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Horse club galloping into the past

Posted: Sunday, March 22, 2015 12:00 am

By Blythe Wachter Leader-Telegram staff



Eau Claire Bit & Spur Club

Mission: The club encompasses a variety of English and Western horse shows and teaches equestrian education.


Club grounds: 10409 W. Cameron St.

Meetings: In summer, members will meet at 6:30 p.m. the second Tuesday of the month on the club grounds.


Vision: “To promote the development of equine sports for the purpose of social welfare, charitable and educational purposes as well as encouraging national and international amateur athletics.”


Show dates: National Barrel Horse Association show, June 10-11, with tack-craft sale ; fun game shows, June 13, July 18, Sept. 12; Western Saddle Clubs Association pleasure -28, Aug. 8-9, Aug. 29-30; possible fall festival, to be announced.

Information: Email [email protected] or visit EauClaireBitAndSpur.com or facebook.com/​EauClaireBitAndSpurClub.


Bit of History

In 1925, 19 polo riders founded the Bit and Spur Club, naming it after their old organization.

After being inactive for three years during the Great Depression, the club reorganized in 1933.

The club’s first show took place in 1925 at the 105th Cavalry Regiment barns on U.S. 53 in Eau Claire. The first show at the club’s new grounds on Highway E, also known as Cameron Street, was held June 12, 1938.

The 1940 show featured equitation classes, open hunter, ponies, amateur owners, five-gaited, three-gaited, parent and child (with parent riding too), pairs classes (a man and a woman) and senior championships.

The Bit and Spur show grounds are six miles west of Eau Claire on Cameron Street. The clubhouse is a full log building that was constructed in the 1940s. Members formerly hosted dances, chicken and beef dinners, pancake breakfasts and smorgasbords there.

In the 1950s, club members met weekly for rides of two or three hours, with dinner and a social time afterward. In 1979, the club merged with the Eau Claire Trail Riders.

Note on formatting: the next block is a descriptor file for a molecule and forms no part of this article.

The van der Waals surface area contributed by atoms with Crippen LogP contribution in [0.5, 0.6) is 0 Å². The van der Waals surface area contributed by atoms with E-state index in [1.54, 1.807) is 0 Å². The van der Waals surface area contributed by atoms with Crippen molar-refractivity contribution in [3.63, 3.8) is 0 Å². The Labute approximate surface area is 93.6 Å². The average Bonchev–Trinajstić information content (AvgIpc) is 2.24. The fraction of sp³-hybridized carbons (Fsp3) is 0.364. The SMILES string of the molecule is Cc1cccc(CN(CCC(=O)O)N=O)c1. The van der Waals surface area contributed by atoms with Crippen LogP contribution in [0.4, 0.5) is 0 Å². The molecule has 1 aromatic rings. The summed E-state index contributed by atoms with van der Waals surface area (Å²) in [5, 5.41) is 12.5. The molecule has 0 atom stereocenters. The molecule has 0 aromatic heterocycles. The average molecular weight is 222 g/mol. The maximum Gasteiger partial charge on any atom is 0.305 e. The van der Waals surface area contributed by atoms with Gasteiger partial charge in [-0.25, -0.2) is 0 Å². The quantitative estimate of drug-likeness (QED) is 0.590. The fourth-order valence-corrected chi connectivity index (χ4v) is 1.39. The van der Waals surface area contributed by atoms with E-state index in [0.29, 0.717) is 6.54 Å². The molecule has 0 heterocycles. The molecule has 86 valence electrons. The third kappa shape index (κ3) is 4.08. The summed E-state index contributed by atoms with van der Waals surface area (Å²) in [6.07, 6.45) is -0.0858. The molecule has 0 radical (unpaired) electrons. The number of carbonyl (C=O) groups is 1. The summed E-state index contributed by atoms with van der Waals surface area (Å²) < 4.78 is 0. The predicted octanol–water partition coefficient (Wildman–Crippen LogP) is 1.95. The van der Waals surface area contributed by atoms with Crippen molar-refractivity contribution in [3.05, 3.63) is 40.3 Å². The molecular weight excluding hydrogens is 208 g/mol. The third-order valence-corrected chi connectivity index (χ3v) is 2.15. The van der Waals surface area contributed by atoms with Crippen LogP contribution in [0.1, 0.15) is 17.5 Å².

In the early 1990s, shows attracted competitors from Canada, Michigan, Wisconsin, Minnesota, Iowa and South Dakota. The 80-plus-stall barn on the grounds was paid off in 1994.

In past years the Bit and Spur Club was the site of many breed shows, including saddlebreds, Morgans, Arabians, quarter horses and even Lipizzan stallions.

Some club members are third- and fourth-generations to belong, work and ride.


Posted: Sunday, March 22, 2015 12:00 am

By Blythe Wachter Leader-Telegram staff

Horses and history ride together on the Eau Claire Bit & Spur Club grounds.

To revive interest in the 90-year-old club and preserve its equestrian-spurred heritage, members are meeting with local historians and town of Union officials about the possibility of turning their log clubhouse into a museum while maintaining the grounds for horse shows and outdoor education.

The proposed museum primarily would focus on horses and the history of the club and the Elk Creek Lake area where it is located, said Bit & Spur President Kathy Wahrenbrock of River Falls.

Gordon Petschow, a town of Pleasant Valley resident who serves on the club’s board and is chairman of its history committee, is among those taking the reins on the initiative. He is finishing a book on the history of the club and Elk Creek Lake this spring.

“I think it would really be great,” Petschow said of the proposed museum.

“It would be a very educational piece” promoting horses and equestrian riding, he said, and it would “bring people back to more rural thinking. People are so urbanized they can’t think what a horse looks like.”

Trail to the past

Horses are intrinsically tied to the club’s history, explained Petschow, who praised Lee Haskins and Cynthia Ziebell for their work on the history committee.

Stagecoaches once rumbled through the property, six miles west of Eau Claire on Cameron Street, en route from Caryville to Elk Creek.

In the 1800s, the club’s 31 acres belonged to Eliza Wilson — daughter of Capt. William Wilson, a wealthy lumberman and a founding settler of Menomonie; Civil War nurse and member of the 5th Brigade fighting regiment; businesswoman who operated a mill on Elk Creek near the Dunn-Eau Claire county line and raised purebred horses; and leader in the women’s rights movement.

Eliza Wilson owned about 160 acres around Elk Creek, and she attempted to develop the area into a cultural center based on recreation, Petschow said. However, the concept never came to fruition.

A section of the Yellowstone Trail — developed in 1912 when horsepower began moving ahead of horse power — rolls along the north edge of the property. The Yellowstone Trail connected roads in the first coast-to-coast auto route across the northern United States.